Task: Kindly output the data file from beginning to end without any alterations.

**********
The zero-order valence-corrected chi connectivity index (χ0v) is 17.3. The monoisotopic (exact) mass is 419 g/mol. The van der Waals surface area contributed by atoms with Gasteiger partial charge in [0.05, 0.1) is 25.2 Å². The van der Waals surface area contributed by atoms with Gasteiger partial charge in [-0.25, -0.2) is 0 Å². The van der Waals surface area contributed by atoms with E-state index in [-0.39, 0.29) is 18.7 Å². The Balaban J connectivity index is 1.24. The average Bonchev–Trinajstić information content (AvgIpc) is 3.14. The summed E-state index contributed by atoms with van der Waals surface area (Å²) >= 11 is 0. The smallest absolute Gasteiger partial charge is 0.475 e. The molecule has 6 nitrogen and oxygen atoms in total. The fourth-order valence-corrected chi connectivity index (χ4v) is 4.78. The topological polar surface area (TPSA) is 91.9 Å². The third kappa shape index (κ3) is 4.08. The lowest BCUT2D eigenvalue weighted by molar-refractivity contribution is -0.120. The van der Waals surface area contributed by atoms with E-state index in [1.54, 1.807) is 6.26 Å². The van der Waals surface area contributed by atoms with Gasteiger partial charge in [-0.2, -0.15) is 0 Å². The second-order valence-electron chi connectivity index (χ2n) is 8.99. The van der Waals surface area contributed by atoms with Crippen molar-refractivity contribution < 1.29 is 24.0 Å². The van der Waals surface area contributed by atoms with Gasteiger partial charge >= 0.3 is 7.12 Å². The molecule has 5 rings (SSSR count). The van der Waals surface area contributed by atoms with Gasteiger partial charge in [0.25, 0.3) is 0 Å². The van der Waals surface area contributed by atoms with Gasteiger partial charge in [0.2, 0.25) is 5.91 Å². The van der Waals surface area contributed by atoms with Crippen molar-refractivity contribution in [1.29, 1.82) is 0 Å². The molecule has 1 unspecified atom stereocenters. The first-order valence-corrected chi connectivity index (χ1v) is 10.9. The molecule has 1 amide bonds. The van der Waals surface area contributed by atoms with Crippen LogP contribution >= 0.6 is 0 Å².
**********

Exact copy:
The zero-order valence-corrected chi connectivity index (χ0v) is 17.3. The monoisotopic (exact) mass is 419 g/mol. The van der Waals surface area contributed by atoms with Gasteiger partial charge in [0.05, 0.1) is 25.2 Å². The van der Waals surface area contributed by atoms with Gasteiger partial charge in [-0.25, -0.2) is 0 Å². The van der Waals surface area contributed by atoms with E-state index in [-0.39, 0.29) is 18.7 Å². The Balaban J connectivity index is 1.24. The average Bonchev–Trinajstić information content (AvgIpc) is 3.14. The summed E-state index contributed by atoms with van der Waals surface area (Å²) >= 11 is 0. The smallest absolute Gasteiger partial charge is 0.475 e. The molecule has 6 nitrogen and oxygen atoms in total. The fourth-order valence-corrected chi connectivity index (χ4v) is 4.78. The topological polar surface area (TPSA) is 91.9 Å². The third kappa shape index (κ3) is 4.08. The lowest BCUT2D eigenvalue weighted by molar-refractivity contribution is -0.120. The van der Waals surface area contributed by atoms with E-state index in [1.54, 1.807) is 6.26 Å². The van der Waals surface area contributed by atoms with Gasteiger partial charge in [-0.2, -0.15) is 0 Å². The second-order valence-electron chi connectivity index (χ2n) is 8.99. The van der Waals surface area contributed by atoms with Crippen molar-refractivity contribution < 1.29 is 24.0 Å². The van der Waals surface area contributed by atoms with Gasteiger partial charge >= 0.3 is 7.12 Å². The molecule has 5 rings (SSSR count). The van der Waals surface area contributed by atoms with Gasteiger partial charge in [0.25, 0.3) is 0 Å². The van der Waals surface area contributed by atoms with Gasteiger partial charge in [0.2, 0.25) is 5.91 Å². The van der Waals surface area contributed by atoms with Crippen molar-refractivity contribution in [1.29, 1.82) is 0 Å². The molecule has 1 unspecified atom stereocenters. The first-order valence-corrected chi connectivity index (χ1v) is 10.9. The molecule has 1 amide bonds. The van der Waals surface area contributed by atoms with Crippen LogP contribution >= 0.6 is 0 Å².